We're assured that the natives 'really like Japanese people' and got along with them well in the last war. The natives have also stockpiled a large cache of Imperial machine guns and explosives, to fight the monsters. Some fantasy!
The cast fights the monsters as if they were running a grade-school science experiment. Dr. Mida figures out how the aliens are functioning through briliant deductions. Having the alien's influence scrambled by high-pitched audio from porpoises and bats is a fairly clever idea, and points to the ecological theme that would soon dominate Toho monster fantasies. Nasty aliens can take over our animal friends, but teamwork between scientists and nature will save the day. And the nasty spy atones for having a villainous moustache by sacrificing himself into volcanic fires. The last image is of a big cruise ship approaching to rescue our heroes: The former monster island will be open to commercial development after all. Hooray!
Space Amoeba is not a cheap production and compares favorably to the juvenile Godzilla pictures, which were beginning to do things like recycle footage and stage action against featureless mountain slopes. Ishirô Honda's direction doesn't scrimp on angles and many of the special effects are good, especially the colorful matte paintings. The jungles and native villages aren't as impressive as the miniatures seen in early Toho features -- building entire cities and toy armies was apparently no longer economical -- but they're attractive in their own way. The early space launch footage looks far better than work being done in James Bond movies of the time. A big plus is the musical score by the late Akira Ifukube, which combines the drama of his earlier 'big monster' Toho work with some rather classy percussion themes.
The attractive cast always looks fresh and well-groomed, even if the indoor soundstage settings remind us of Gilligan's Island.The script has characters like Atsuko Takahashi's perky miss do little more than provide radio show-type exposition. We cut to the group hiking, and Atsuko immediately says, "We've been walking for hours!"
The main titles play behind a flurry of close-ups of the monsters in action. This lets the small fry know that if they have patience, there'll be plenty of rough-housing rampaging rubber critters to look at. If your kiddie nostalgia included these early 70s fantasies, Space Amoeba may be a Kaiju for you.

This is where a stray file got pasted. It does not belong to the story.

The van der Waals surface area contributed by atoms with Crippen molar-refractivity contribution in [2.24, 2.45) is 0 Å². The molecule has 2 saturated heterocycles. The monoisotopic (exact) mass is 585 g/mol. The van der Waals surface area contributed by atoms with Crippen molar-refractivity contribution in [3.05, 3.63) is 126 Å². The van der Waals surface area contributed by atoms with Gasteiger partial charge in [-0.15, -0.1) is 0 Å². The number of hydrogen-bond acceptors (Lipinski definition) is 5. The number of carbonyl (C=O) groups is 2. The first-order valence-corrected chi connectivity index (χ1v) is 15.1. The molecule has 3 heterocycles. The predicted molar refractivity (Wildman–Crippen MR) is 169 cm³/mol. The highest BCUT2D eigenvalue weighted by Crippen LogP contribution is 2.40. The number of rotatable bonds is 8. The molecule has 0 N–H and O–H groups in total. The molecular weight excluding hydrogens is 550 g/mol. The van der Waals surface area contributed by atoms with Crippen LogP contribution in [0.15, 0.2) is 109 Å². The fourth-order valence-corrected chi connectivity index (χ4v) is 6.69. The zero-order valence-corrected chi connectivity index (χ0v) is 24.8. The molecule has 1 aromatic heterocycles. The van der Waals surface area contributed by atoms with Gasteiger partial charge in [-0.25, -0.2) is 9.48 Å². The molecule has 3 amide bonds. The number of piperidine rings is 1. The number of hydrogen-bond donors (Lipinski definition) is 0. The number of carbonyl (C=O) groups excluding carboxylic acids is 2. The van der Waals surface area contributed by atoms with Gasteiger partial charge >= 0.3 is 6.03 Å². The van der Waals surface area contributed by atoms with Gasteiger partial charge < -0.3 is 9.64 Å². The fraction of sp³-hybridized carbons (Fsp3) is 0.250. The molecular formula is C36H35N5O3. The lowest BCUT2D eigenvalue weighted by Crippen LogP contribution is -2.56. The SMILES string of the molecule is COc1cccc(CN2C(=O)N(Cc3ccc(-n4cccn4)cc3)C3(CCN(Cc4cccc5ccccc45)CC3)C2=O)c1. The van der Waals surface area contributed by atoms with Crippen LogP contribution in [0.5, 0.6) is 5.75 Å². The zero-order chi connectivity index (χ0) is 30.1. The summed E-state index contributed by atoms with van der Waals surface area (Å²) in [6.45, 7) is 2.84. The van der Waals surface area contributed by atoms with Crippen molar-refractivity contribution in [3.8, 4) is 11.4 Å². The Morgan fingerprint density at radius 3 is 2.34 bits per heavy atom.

Media Blasters' Tokyo Shock DVD of Space Amoeba is a nigh-perfect enhanced widescreen presentation of this colorful kiddie monster rally. The picture is sharp and clean and the audio track is a showcase for Ifukube's brassy, percussive score. As with all Media Blasters discs, go to Setup first because switching audio and subtitle tracks on the fly can be difficult on some players. Besides removable English subs, the disc offers a choice between mono and 5.1 in both English and Japanese. The English audio version is new, and not the old A.I.P. - Titra dub track.
The main extra is a lively commentary from Fumiyo Tanaka, co-producer with his father Tomoyuki. He has a good memory for the production and the state of Toho at the time, and discusses everything from the 'new talent' showcased in the movie to the special effects -- Kaiju fans will probably want to give this a listen. There is also a rather interesting Japanese extra video showing the real animals that Gezora, Ganime and Kameba are based on. A teaser and a trailer for Space Amoeba pitch the frantic action at juvenile monster fans. Kameba the turtle does not fly; if he did, Savant would like to see him towing a banner saying, "I am NOT Gamera!"
Another menu screen accesses trailers for the other Media Blasters Toho fantasy films. The one for The Mysterians brings up a new promo that jams a lot of action behind some amusing new title work.
On a scale of Excellent, Good, Fair, and Poor,
Space Amoeba rates:
Supplements: Commentary with producer Fumiyo Tanaka, a look at the real animals, teasers, trailers
Packaging: Keep case
Reviewed: February 26, 2006
1. On the other hand, the scene makes perfect sense ... A lot of married men probably spend their lives asking themselves, "I was catatonic. How could I have given my consent to be married?"
DVD Savant Text © Copyright 2007 Glenn Erickson